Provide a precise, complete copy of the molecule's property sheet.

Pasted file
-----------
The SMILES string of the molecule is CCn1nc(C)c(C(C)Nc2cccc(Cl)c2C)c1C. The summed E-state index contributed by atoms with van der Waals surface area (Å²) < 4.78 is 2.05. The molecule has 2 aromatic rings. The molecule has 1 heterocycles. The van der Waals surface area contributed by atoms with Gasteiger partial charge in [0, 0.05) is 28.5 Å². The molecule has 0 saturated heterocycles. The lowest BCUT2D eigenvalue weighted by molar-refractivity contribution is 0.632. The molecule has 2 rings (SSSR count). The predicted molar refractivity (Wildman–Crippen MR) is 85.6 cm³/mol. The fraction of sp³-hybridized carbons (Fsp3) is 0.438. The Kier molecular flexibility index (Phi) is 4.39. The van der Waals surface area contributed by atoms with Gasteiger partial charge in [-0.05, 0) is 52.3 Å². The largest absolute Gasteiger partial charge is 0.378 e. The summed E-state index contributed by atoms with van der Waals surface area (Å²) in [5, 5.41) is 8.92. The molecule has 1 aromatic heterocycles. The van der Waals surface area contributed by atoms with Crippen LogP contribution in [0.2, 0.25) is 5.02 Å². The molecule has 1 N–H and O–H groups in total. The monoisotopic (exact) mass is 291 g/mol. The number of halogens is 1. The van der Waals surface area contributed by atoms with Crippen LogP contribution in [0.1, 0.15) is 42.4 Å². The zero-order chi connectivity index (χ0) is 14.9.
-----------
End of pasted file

The SMILES string of the molecule is CCn1nc(C)c(C(C)Nc2cccc(Cl)c2C)c1C. The summed E-state index contributed by atoms with van der Waals surface area (Å²) < 4.78 is 2.05. The molecule has 2 aromatic rings. The molecule has 1 heterocycles. The van der Waals surface area contributed by atoms with Gasteiger partial charge in [0, 0.05) is 28.5 Å². The molecule has 0 saturated heterocycles. The lowest BCUT2D eigenvalue weighted by molar-refractivity contribution is 0.632. The molecule has 2 rings (SSSR count). The predicted molar refractivity (Wildman–Crippen MR) is 85.6 cm³/mol. The fraction of sp³-hybridized carbons (Fsp3) is 0.438. The Kier molecular flexibility index (Phi) is 4.39. The van der Waals surface area contributed by atoms with Gasteiger partial charge in [-0.05, 0) is 52.3 Å². The largest absolute Gasteiger partial charge is 0.378 e. The summed E-state index contributed by atoms with van der Waals surface area (Å²) in [5, 5.41) is 8.92. The molecule has 1 aromatic heterocycles. The van der Waals surface area contributed by atoms with Crippen LogP contribution in [0.2, 0.25) is 5.02 Å². The molecule has 1 N–H and O–H groups in total. The monoisotopic (exact) mass is 291 g/mol. The number of halogens is 1. The van der Waals surface area contributed by atoms with Crippen LogP contribution in [0.1, 0.15) is 42.4 Å². The zero-order chi connectivity index (χ0) is 14.9.